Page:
She established him before the fire in the most com-
fortable chair in the room and sat at his feet. With
her arms folded ifjDon his knees to make a resting place
for her head she listened with the rapt attention a
child gives to a beguiling chronicler as he told how he
was lost for three days in the Canadian wilds, and of
a flight by canoe on a stormy night to fetch a doctor
for one of his party who had fallen ill. He had given
her from the first a sense of far horizons, and to-
night her fancy perfected every picture his narratives
suggested of hills and woodlands and streams. They
constituted a new back-ground against which she saw
in him an heroic figure equal to any demand that
might be made upon his strength and courage.

"One of these days," he went on, "We must do the
Canadian Rockies together; and then I'd like to take
you to some places I know in Maine just guides and
canoes and us; and I want to do India before I die,
but not without you. You're in all my future! I want
to live a long time to enjoy life with you. Does that
appal you?"

She was gazing wide-eyed into the fire, her dark
eyes the harbor of dreams, and he laughed and bent
forward to touch her cheek and break the spell that
bound her.

"I should love it all, dear!" she said with a happy
sigh. "To be with you, to share everything with you!
Oh, that would be more happiness than I could bear!"


"You do love me; tell me, dear, once more, that
you do!"

"More than all this earth and the stars I More
than all the other universes beyond this onel" she
cried, laughing at her extravagance.

He raised his hand and bade her listen.

"I thought the wind changed awhile ago. The
weather spirit's abroad. Let's have a look."

He threw on the porch lights and opened the front
door. It was snowing hard; the porch steps and drive-
way were already covered, and the nearest trees had
been transformed into ghostly sentinels. She clapped
her hands in delight at the beauty of it.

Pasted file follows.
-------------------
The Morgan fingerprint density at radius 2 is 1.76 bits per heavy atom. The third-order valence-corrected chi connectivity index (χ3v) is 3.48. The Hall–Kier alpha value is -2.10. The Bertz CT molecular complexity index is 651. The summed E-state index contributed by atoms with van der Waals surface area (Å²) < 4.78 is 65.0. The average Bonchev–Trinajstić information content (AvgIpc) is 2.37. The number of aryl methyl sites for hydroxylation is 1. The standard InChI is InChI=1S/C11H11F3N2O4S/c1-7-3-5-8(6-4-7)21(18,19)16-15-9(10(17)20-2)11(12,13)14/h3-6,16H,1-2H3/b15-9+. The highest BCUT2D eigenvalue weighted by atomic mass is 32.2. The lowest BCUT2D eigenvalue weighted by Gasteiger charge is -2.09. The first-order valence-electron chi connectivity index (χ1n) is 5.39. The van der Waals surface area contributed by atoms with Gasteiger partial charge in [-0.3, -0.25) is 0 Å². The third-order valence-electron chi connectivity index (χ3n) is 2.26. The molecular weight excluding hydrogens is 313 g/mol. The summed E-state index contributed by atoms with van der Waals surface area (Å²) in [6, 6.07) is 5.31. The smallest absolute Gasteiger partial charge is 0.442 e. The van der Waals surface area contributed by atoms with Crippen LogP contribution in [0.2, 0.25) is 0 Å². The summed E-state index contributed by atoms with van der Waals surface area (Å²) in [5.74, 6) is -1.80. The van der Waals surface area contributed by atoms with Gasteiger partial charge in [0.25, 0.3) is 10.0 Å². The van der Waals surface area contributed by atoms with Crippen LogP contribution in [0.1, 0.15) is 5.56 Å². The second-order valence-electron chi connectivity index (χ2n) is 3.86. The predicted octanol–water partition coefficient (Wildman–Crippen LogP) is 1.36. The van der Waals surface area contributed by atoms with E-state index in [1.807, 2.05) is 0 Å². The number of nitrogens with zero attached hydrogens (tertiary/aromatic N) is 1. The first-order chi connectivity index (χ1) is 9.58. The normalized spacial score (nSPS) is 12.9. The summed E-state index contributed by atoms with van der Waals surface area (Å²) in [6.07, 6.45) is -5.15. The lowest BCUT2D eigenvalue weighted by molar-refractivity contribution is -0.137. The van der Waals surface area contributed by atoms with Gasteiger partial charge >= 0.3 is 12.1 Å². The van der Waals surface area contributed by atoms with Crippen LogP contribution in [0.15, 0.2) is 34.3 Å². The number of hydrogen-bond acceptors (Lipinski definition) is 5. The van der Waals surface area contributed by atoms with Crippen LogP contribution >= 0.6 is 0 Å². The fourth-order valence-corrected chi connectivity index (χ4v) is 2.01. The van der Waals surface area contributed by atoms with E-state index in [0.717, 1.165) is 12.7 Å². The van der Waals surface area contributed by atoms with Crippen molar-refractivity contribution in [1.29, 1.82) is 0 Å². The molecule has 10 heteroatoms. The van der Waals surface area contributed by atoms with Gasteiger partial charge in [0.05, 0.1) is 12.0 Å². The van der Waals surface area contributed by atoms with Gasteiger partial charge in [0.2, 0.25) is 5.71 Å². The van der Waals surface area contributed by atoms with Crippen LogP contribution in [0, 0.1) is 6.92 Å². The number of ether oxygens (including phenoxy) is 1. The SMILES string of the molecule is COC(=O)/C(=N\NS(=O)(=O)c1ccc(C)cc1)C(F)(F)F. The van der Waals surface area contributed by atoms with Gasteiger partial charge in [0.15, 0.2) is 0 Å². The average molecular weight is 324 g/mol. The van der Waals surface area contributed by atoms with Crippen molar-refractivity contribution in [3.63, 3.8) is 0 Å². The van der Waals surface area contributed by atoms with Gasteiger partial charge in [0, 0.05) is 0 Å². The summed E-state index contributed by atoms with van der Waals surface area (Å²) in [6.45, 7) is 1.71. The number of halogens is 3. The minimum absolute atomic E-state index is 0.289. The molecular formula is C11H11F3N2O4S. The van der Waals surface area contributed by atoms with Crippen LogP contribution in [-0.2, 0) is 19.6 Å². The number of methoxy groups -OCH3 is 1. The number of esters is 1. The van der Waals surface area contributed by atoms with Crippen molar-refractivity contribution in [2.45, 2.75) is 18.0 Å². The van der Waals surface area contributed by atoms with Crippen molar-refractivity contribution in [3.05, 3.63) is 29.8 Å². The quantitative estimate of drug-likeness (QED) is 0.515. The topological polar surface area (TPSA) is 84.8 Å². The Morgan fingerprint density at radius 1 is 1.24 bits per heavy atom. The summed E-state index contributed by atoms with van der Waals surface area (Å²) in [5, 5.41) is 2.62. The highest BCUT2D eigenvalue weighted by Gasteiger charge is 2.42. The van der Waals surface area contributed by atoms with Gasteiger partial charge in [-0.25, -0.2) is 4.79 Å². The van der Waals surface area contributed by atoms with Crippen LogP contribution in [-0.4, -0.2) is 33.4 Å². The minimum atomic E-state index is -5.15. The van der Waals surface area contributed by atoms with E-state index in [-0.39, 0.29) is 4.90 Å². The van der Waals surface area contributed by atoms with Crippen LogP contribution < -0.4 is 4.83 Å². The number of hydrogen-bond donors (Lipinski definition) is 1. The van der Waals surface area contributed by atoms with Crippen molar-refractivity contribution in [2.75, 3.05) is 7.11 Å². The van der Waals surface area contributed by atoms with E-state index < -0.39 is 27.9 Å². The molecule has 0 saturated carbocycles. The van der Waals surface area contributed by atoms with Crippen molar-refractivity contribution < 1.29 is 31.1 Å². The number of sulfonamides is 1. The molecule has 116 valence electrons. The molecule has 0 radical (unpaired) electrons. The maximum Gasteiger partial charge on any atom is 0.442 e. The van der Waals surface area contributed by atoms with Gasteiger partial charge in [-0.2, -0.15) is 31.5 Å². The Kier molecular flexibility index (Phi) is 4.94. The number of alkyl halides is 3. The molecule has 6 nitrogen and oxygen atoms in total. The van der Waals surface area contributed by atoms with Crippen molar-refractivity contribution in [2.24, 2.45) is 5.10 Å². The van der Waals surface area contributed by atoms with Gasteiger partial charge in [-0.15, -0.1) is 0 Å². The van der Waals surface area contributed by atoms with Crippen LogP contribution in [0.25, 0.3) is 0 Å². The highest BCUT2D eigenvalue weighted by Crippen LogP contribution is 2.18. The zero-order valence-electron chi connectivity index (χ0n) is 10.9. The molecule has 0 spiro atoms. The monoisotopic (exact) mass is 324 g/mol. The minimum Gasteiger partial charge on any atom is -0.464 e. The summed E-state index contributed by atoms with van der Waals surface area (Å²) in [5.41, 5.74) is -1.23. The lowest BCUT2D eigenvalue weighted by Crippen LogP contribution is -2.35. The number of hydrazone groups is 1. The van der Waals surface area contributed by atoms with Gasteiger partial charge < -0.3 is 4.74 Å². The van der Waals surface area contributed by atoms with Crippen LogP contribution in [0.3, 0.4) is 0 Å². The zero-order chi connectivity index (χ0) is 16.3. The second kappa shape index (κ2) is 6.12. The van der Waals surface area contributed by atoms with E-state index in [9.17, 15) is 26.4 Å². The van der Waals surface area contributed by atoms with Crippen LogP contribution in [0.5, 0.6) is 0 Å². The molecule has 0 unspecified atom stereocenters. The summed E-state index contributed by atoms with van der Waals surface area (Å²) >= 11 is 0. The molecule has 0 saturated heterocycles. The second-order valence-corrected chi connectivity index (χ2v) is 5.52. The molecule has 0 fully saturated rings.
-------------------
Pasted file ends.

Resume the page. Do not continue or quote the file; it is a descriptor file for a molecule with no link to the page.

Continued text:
"It makes me think of 'Snow Bound,' " she said when
they had gone back to the fire. "I used to know some
of that poem. Little Grace will now recite for you!"
She assumed the attitude of a school girl recitationist
and repeated, gesturing awkwardly:

'What matter how the night behaved?
What matter how the north- wind raved?
Blow high, blow low, not all its snow
Could quench our hearth-fire's ruddy glow.'
I'm talented; you can see thatl What if we
should be snowed in?"

"What if we should!" he answered. "Tommy al-
ways carries a full larder and we wouldn't starve to

With her hands clasped before her she gazed down
at the flames. He drew his arm about her waist and
the room was silent save for the cosy murmur of the

"Why not stay here all night? Jerry hasn't left and
he'll spend the night if I ask him and give us break-
fast. I suppose you have to go to the store to-


"Yes, " the assent was to one or all of his ques-
tions as he might choose to interpret it.

"We can go hi of course, early in the morning. I
have a nine o'clock engagement myself."

"They'll be expecting me at home," she said, pon-
dering deeply, "but if I could telephone from
here "

"I think Tommy's connected direct with the city
exchange. Jerry can tell us."

He rang for Jerry, who confirmed his impression
as to the telephone connection.

Trenton detained the boy to ask for more logs
while Grace went to the pantry to telephone.

"Were you going into town tonight, Jerry?"

"No, Mr. Trenton; too complete snowing. I very
well stay all night."

"The runabout's in order, is it?"


"Miss Durland and I are spending the night. If
you could give us breakfast, Jerry?"

"With much ease, Mr. Trenton."

Trenton lit a cigarette and smoked meditatively
while Jerry noiselessly filled the wood box. Grace
reappeared as Jerry stood awaiting further instruc-

"Oh, Grace, what time shall we say for breakfast?"
Trenton asked casually.

"I must be at the store at eight-thirty," she an-
swered from the door.

"Then breakfast at seven? We'd better allow a
little extra time in case the snow keeps up. Seven it
is, Jerry."

The boy left them and could be heard moving
about upstairs. A clock struck ten and Trenton ex-
claimed at the hour.


"I'd have guessed it wasn't more than eight! The
hours do jump along when the heart's light. Any
difficulty about not going in?"

"No; not at all. Every one was out but father and
I merely said I was at the house of a girl friend and
would spend the night there."

She walked to a table and began inspecting the
books that were arranged upon it in careful order.
It might have seemed that she wished to avoid meet-
ing his eyes immediately. He hesitated a moment then
crossed to her quickly.

"It's always interesting to see what books you find
in a country house," he said. "But it's a mistake to
judge the owner by the literature you find lying about;